Not a single congressional Republican voted for the recent $1.9 trillion stimulus package.
Not even the so-called moderate Republicans, the handful that backed the second impeachment of Donald Trump, deigned to support an economic package that helps Americans hardest hit by the pandemic. The entire Republican caucus didn’t just snub the Democrats. They ignored the Republican mayors, as well as 41 percent of Republican voters, who approved of the legislation.
Naturally, the unified Republican caucus complained that Joe Biden was not displaying his promised bipartisanship. It didn’t seem to occur to them that bipartisanship is a two-way street. How soon they’ve forgotten that nearly every Democrat in both houses voted for the Trump administration’s initial bailout package in March 2020.
Nevertheless, the Biden administration remains eager to find common ground with Republican legislators. The president has high hopes that he can attract Republican support for an infrastructure bill this summer, given that rebuilding American bridges, highways and the like was a priority for the previous administration.
But here’s a truly troubling scenario. Casting around for another unifying topic, the Biden team has seized upon China.
Democrats and Republicans alike are concerned about what China is doing these days. There is bipartisan disgust over what’s happening in Hong Kong and Xinjiang. Hawks in both parties have long warned about Beijing’s actions in the South China Sea. Despite wildly different economic ideologies, Democrats and Republicans have joined hands in their opposition to Chinese trade and currency policies, cavalier approach to intellectual property rights, and efforts to dominate markets in the Global South.
On the face of it, however, the bill that Senate Majority Leader Chuck Schumer is starting to pull together is just another infrastructure initiative. It is meant “to shore up U.S. supply chains, expand American production of semiconductors, create 5G networks nationwide and pour billions into investments into U.S. manufacturing companies and hubs, among other proposals,” according to The Washington Post.
But it’s not just infrastructure. The measure is specifically designed to bolster the full-spectrum U.S. fight against China.
“Hating China is a big bipartisan thing, and Schumer has the opportunity to take ownership of being against China,” points out Douglas Holtz-Eakin, president of the right-wing American Action Forum.
According to the most benign reading of this bipartisanship, the Biden administration will be manufacturing an anti-Chinese version of the Sputnik moment when, in 1957, the Soviet launch of the first artificial satellite prompted a frenzy of U.S. government spending on science and technology to catch up to the Russians. “The danger China poses could fundamentally reorder U.S. attitudes toward government’s role in domestic economic growth, research and development in ways that leave the United States stronger,” writes liberal columnist E. J. Dionne.
A robust Industrial policy is indeed preferable to, say, the tariffs that the Trump administration levied against Chinese products. If fear of China overcomes the conservative distaste for government interventions in the economy, should progressives really be looking this particular gift horse in the mouth?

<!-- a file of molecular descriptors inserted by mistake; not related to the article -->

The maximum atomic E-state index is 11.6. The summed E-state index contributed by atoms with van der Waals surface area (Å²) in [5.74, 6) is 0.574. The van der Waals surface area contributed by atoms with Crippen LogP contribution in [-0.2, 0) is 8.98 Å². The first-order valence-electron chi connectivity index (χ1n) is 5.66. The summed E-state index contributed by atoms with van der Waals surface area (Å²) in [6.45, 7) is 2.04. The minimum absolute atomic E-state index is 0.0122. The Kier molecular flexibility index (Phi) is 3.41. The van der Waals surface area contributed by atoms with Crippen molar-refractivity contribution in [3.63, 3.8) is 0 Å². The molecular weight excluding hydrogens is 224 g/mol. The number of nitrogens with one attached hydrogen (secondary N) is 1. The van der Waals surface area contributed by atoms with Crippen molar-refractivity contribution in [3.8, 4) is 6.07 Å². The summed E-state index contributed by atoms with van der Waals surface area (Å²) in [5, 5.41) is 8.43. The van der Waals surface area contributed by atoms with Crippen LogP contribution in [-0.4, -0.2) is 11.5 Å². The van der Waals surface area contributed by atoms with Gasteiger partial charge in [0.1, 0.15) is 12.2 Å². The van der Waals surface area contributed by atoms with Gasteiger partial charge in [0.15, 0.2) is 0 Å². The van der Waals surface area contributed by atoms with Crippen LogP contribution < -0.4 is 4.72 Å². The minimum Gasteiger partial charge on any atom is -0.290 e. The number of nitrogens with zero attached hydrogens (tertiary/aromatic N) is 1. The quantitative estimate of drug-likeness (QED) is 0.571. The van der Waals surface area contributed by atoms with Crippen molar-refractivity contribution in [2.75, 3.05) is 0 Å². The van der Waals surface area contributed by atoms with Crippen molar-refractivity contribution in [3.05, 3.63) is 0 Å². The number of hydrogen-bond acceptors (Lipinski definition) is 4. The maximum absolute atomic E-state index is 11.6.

Full court press
The Quad is the latest multilateral mechanism through which the United States is putting pressure on China. The four countries—the United States, India, Japan, and Australia—all have their separate beefs with Beijing. But last week was the first time that the heads of these four states met as part of the Quadrilateral Security Dialogue, which was set up in 2007.
The statement the four leaders recently published in The Washington Post makes no mention of China. It’s all about cooperating on climate, the pandemic, and strengthening democracy. But that’s just being diplomatic. As Alex Ward writes in Vox, China has “gotten into a deadly fight over a disputed border with India, started a trade war with Australia, hacked the US government, and for years used its might to push Japan around on economic and military matters.” Trump tried to rally the four countries behind his own anti-China agenda. But his efforts were compromised by a suspicion in many quarters that he’d just as soon negotiate a deal with China behind the Quad’s back as coordinate a united front.
The current president, by contrast, has moved steadily away from a preference to engage China. “Biden had to be reprogrammed on China” during the presidential campaign, one of his advisors said. This reprogramming explains Biden’s harsher tone during the election, such as calling Chinese leader Xi Jinping “a thug.”
As president, Biden has been careful to sound notes of both amicability and threat. Cooperation to deal with the climate crisis is certainly a possibility. But promoting deals with China is not going to win the new president support in Congress or, for that matter, with the American public. China’s unfavorability rating rose to 79 percent in a recent Gallup poll, its worst showing in more than four decades. A shift has taken place in just the last couple years. According to a Pew Research Center poll, 67 percent of Americans now have “cold” feelings toward China, compared to only 46 percent in 2018.
The appointment of Kurt Campbell as the Indo-Pacific coordinator at the National Security Council indicates the direction of the administration’s new take on Asia. Campbell was a key architect of the “Pacific pivot” under Secretary of State Hillary Clinton in the Obama administration. He’s not going to play quite the anti-China role that Matt Pottinger did on Trump’s NSC, but he’s a firm believer in strengthening bilateral alliances and multilateral coordination to contain China.